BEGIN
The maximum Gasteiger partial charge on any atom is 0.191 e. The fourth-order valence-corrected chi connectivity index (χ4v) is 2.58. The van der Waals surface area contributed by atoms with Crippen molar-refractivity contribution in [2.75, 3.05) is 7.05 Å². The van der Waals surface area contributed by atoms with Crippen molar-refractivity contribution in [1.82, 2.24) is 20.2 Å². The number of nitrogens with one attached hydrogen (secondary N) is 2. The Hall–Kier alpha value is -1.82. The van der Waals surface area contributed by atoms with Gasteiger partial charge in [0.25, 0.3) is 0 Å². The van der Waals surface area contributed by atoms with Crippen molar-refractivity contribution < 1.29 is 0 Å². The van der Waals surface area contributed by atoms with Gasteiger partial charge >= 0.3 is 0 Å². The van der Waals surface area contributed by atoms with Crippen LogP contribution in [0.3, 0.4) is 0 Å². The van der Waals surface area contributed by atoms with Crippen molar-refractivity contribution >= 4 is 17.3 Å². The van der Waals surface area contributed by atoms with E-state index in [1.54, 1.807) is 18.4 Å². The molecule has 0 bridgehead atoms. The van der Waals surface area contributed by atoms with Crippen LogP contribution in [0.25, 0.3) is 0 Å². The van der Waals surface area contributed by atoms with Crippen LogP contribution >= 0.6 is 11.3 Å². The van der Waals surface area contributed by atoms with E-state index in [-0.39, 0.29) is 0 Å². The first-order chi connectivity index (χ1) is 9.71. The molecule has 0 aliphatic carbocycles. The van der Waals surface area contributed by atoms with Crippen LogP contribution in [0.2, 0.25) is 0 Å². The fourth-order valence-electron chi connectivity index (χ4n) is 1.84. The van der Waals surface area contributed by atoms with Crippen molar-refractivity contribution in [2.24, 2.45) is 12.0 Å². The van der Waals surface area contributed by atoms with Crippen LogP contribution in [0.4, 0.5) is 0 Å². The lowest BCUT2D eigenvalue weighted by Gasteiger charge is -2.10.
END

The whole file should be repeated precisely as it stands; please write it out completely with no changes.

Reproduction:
The maximum Gasteiger partial charge on any atom is 0.191 e. The fourth-order valence-corrected chi connectivity index (χ4v) is 2.58. The van der Waals surface area contributed by atoms with Crippen molar-refractivity contribution in [2.75, 3.05) is 7.05 Å². The van der Waals surface area contributed by atoms with Crippen molar-refractivity contribution in [1.82, 2.24) is 20.2 Å². The number of nitrogens with one attached hydrogen (secondary N) is 2. The Hall–Kier alpha value is -1.82. The van der Waals surface area contributed by atoms with Gasteiger partial charge in [0.25, 0.3) is 0 Å². The van der Waals surface area contributed by atoms with Crippen molar-refractivity contribution < 1.29 is 0 Å². The van der Waals surface area contributed by atoms with Gasteiger partial charge >= 0.3 is 0 Å². The van der Waals surface area contributed by atoms with Crippen LogP contribution in [0.3, 0.4) is 0 Å². The van der Waals surface area contributed by atoms with Crippen molar-refractivity contribution >= 4 is 17.3 Å². The van der Waals surface area contributed by atoms with E-state index in [1.54, 1.807) is 18.4 Å². The molecule has 0 bridgehead atoms. The van der Waals surface area contributed by atoms with Crippen LogP contribution in [0.25, 0.3) is 0 Å². The van der Waals surface area contributed by atoms with Crippen LogP contribution >= 0.6 is 11.3 Å². The van der Waals surface area contributed by atoms with E-state index in [-0.39, 0.29) is 0 Å². The first-order chi connectivity index (χ1) is 9.71. The molecule has 0 aliphatic carbocycles. The van der Waals surface area contributed by atoms with Crippen LogP contribution in [0.2, 0.25) is 0 Å². The fourth-order valence-electron chi connectivity index (χ4n) is 1.84. The van der Waals surface area contributed by atoms with Crippen molar-refractivity contribution in [2.24, 2.45) is 12.0 Å². The van der Waals surface area contributed by atoms with Crippen LogP contribution in [0.4, 0.5) is 0 Å². The lowest BCUT2D eigenvalue weighted by Gasteiger charge is -2.10.